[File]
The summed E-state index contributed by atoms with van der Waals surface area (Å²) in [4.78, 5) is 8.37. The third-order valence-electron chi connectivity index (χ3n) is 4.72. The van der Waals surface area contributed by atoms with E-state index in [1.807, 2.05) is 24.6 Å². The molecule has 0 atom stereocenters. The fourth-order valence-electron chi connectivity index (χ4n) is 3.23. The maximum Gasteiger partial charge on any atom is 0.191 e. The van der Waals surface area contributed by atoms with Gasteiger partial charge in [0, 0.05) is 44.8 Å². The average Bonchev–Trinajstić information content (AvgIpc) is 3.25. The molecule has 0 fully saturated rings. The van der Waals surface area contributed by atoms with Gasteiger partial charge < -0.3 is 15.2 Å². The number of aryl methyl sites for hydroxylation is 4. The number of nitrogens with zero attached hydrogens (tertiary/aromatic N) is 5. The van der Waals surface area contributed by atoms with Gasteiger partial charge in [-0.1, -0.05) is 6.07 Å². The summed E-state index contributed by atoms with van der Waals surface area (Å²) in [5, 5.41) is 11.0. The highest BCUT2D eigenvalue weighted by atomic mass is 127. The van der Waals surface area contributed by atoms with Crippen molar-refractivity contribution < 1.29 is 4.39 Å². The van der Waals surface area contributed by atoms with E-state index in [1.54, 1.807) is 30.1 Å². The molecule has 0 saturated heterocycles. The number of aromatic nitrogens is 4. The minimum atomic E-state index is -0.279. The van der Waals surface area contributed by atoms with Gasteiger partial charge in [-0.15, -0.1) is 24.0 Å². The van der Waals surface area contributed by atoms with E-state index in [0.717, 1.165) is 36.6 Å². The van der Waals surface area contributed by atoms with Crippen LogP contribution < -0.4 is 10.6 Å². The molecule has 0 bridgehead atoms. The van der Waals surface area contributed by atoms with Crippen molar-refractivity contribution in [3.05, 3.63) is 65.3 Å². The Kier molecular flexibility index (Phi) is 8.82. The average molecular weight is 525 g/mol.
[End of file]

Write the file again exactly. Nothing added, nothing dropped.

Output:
The summed E-state index contributed by atoms with van der Waals surface area (Å²) in [4.78, 5) is 8.37. The third-order valence-electron chi connectivity index (χ3n) is 4.72. The van der Waals surface area contributed by atoms with E-state index in [1.807, 2.05) is 24.6 Å². The molecule has 0 atom stereocenters. The fourth-order valence-electron chi connectivity index (χ4n) is 3.23. The maximum Gasteiger partial charge on any atom is 0.191 e. The van der Waals surface area contributed by atoms with Gasteiger partial charge in [0, 0.05) is 44.8 Å². The average Bonchev–Trinajstić information content (AvgIpc) is 3.25. The molecule has 0 fully saturated rings. The van der Waals surface area contributed by atoms with Gasteiger partial charge < -0.3 is 15.2 Å². The number of aryl methyl sites for hydroxylation is 4. The number of nitrogens with zero attached hydrogens (tertiary/aromatic N) is 5. The van der Waals surface area contributed by atoms with Gasteiger partial charge in [-0.1, -0.05) is 6.07 Å². The summed E-state index contributed by atoms with van der Waals surface area (Å²) in [5, 5.41) is 11.0. The highest BCUT2D eigenvalue weighted by atomic mass is 127. The van der Waals surface area contributed by atoms with Crippen molar-refractivity contribution < 1.29 is 4.39 Å². The van der Waals surface area contributed by atoms with E-state index in [1.54, 1.807) is 30.1 Å². The molecule has 0 saturated heterocycles. The number of aromatic nitrogens is 4. The minimum atomic E-state index is -0.279. The van der Waals surface area contributed by atoms with Gasteiger partial charge in [-0.15, -0.1) is 24.0 Å². The van der Waals surface area contributed by atoms with E-state index in [0.717, 1.165) is 36.6 Å². The van der Waals surface area contributed by atoms with Crippen LogP contribution < -0.4 is 10.6 Å². The molecule has 0 bridgehead atoms. The van der Waals surface area contributed by atoms with Crippen molar-refractivity contribution in [3.05, 3.63) is 65.3 Å². The Kier molecular flexibility index (Phi) is 8.82. The average molecular weight is 525 g/mol.